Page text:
Working with Your Users II: Creating Commodity Structures (in Your Spend Analysis System)

A few basic rules makes it easier than you think.

Today’s guest post is from Bernard Gunther of Lexington Analytics.
He can be reached at bgunther <at> lexingtonanalytics <dot> com.

A key framework for your spend analysis system is your commodity structure. Making decisions about that commodity structure is the perfect opportunity to begin working with users. The process will get them engaged with the system, and give you the information you need to improve the quality of your structure.

Inevitably, there will be different ideas about what makes sense when building the commodity structure. Making decisions is easier if you filter the alternatives through three criteria: increased buying leverage, improved controls, and better user communication. Generally, if the first two criteria aren’t compromised, it won’t hurt to give users what they want. Let’s look at a typical example.

There are basic templates for the structure of commodities in each industry. These will give you a starting point, but they need to be modified for your organization. For example, in banking, the top level structure might look like:

  • Facilities
  • Information Technology
  • Marketing
  • Professional Services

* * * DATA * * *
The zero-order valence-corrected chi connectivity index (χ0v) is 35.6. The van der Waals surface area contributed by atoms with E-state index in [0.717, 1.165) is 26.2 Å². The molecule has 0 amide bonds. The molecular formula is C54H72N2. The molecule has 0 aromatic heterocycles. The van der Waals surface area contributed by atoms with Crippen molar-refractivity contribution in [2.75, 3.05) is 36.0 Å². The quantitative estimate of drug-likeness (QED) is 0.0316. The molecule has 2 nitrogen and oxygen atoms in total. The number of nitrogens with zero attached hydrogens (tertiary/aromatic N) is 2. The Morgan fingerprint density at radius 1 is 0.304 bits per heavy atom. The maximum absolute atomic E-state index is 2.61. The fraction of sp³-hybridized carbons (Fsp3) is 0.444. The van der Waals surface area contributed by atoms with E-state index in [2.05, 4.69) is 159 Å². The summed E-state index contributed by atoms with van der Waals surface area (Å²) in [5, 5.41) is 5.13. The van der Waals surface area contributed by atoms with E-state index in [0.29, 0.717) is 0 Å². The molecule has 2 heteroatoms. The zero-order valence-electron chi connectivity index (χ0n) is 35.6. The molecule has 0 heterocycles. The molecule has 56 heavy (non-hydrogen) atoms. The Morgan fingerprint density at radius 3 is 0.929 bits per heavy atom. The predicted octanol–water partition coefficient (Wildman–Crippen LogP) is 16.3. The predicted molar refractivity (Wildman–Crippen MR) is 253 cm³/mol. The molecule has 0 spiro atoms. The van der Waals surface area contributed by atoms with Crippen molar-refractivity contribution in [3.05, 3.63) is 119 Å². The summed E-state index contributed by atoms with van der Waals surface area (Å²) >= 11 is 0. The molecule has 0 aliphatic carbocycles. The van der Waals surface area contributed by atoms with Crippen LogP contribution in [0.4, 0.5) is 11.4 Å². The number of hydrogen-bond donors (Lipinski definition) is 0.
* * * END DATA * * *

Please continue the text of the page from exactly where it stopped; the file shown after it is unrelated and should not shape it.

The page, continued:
• HR
  • Travel
  • Office Support
  • Exempt (taxes, intercompany, etc)

This sounds reasonable at the start, but it still requires decisions on where certain items should go. For example,

  • Should IT Labor go under “IT” or “Professional Services”?
  • Should Commercial Print be under “Marketing” or “Office Support”?
  • Should there be a separate top level category for “Operations”?
  • Should the outsourcing arrangement for your student loan processing be in “IT”, “Operations” or “Professional Services”?
  • Should market data go in “IT”, “Office Support” or “Professional Services”?

For each of these questions, there are bound to be disagreements because there is no absolute right or wrong answer. When you reach a decision point, it’s important to ask:

  • Will doing it this way increase or diminish Procurement’s leverage with internal users and /or the external market?
  • Will doing it this way make the management of major spend areas more or less difficult?

If the changes don’t hurt Procurement’s objectives, you will probably come out ahead by doing it the way the business line wants.

From a procurement point of view, the key concern when building a commodity structure is that the commodity exists (e.g. “IT Labor”) and it brings together all the vendors for this type of spending. Where it is within the hierarchy is not as important as having the spending for IT labor consolidated. If the Technology Group wants the “IT Labor” spending in the IT category, put it there. It may move over time to “Professional Services” or it may not. It really doesn’t matter. The more Purchasing engages with the business lines, and gets them to start caring about the quality and organization of their purchasing information, the more Purchasing will ultimately succeed.

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